For the third year in a row, UWC students are competing in the Centre for High Performance Computing (CHPC) Student Cluster Challenge, a competition providing South African undergraduate students exposure to an industry that’s increasingly crucial to researchers in fields as disparate as astrophysics, molecular biology and even history.
The 2015 SCC, being held at the CSIR’s Conference Centre in Pretoria, features eight teams of undergrads: three each from Wits and Stellenbosch University; one from UKZN; and UWC’s own Team Blink 10110110, made up of second year Computer Science students Alex Geere, Bruce Beck, Caswall Engelsman and Reyaad Parker, with the help of postgraduate mentor Eugene de Beste – a member of the UWC team that won the Challenge two years ago, and went on to win the International Supercomputing Competition in Leipzig, Germany as well).
Students have four days to build a high performance computing cluster and run benchmarks that test how fast the cluster can run real-world scientific software. Since Sunday, the students have been building their cluster, configuring networks, installing and optimising software…
Teams are judged on team dynamics, cluster design and benchmarking results – how swiftly and accurately they can work through a set of real-world scientific applications.
A benchmark running is unmistakeable: fans spin up like jet turbines and everyone huddles around their screens as the cluster registers its performance numbers…50% efficiency, 60%, 67%…can they squeeze more performance out of the machines?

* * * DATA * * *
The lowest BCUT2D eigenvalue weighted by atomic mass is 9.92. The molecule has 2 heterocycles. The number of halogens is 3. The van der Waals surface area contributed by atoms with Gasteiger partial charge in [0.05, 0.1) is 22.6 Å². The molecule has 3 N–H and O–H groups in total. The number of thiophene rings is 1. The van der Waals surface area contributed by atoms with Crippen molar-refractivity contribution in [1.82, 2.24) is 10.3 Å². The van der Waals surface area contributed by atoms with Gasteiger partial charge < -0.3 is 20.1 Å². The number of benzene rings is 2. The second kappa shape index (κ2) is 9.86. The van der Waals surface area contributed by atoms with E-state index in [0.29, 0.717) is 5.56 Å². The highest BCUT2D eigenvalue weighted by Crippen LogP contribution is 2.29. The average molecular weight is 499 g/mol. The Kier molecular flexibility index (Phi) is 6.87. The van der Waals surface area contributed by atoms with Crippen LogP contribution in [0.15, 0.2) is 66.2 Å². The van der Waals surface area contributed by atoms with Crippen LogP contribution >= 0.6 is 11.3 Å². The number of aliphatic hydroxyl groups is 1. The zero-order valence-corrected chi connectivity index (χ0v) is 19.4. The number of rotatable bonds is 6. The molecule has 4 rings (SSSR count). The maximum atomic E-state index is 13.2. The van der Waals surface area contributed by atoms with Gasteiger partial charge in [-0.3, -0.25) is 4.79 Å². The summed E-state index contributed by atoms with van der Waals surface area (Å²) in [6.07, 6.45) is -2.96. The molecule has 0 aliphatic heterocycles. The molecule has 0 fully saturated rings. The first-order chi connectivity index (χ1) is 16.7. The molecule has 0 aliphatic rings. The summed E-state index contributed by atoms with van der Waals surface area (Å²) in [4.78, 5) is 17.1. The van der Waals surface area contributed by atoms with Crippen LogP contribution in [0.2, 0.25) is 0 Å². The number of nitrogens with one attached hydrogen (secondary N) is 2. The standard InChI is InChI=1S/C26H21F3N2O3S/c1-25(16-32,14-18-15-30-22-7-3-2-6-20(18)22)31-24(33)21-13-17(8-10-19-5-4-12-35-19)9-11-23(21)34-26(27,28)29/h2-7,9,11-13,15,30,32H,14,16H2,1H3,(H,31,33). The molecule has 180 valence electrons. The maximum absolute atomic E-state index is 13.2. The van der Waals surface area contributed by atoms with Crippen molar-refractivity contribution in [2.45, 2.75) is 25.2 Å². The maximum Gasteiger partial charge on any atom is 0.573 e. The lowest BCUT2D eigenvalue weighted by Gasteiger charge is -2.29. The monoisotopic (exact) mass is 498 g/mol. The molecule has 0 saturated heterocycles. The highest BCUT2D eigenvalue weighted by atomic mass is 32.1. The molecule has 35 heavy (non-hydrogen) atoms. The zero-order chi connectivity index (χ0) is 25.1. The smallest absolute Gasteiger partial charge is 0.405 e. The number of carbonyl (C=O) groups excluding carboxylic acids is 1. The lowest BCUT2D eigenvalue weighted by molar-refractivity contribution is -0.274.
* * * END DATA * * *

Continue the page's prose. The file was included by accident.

The students have been preparing for a few months, largely on their own equipment and later re-using some old computers in the Comp Sci NetLab and doing some training on the UWC Astrophysics cluster. (The recent protests made things a little more difficult, but they secured an off-campus venue and they built their first fully-functional cluster there, before coming back and repeating the feat at UWC.)
They’re into the final straight now, doing all their final runs today, before this evening’s judging.
So far things are looking good for Team Blink 10110110, and they’re making UWC proud, says Team Blink’s staff mentor, Peter van Heusden, Researcher at the South African National Bioinformatics Institute (SANBI).
As well as teaching competitors about the technical aspects of computing, the Student Cluster Challenge exposes students to the kinds of environments used in real research – and has often led to internships, jobs and improved university computing systems.
“This year, again, I’ve seen the students grow in confidence,” says van Heusden, “and I’ve watched them rise up to become part of the high-performance computing community on this campus. Win or lose, that community engagement is something we’ll be able to draw on in years to come.”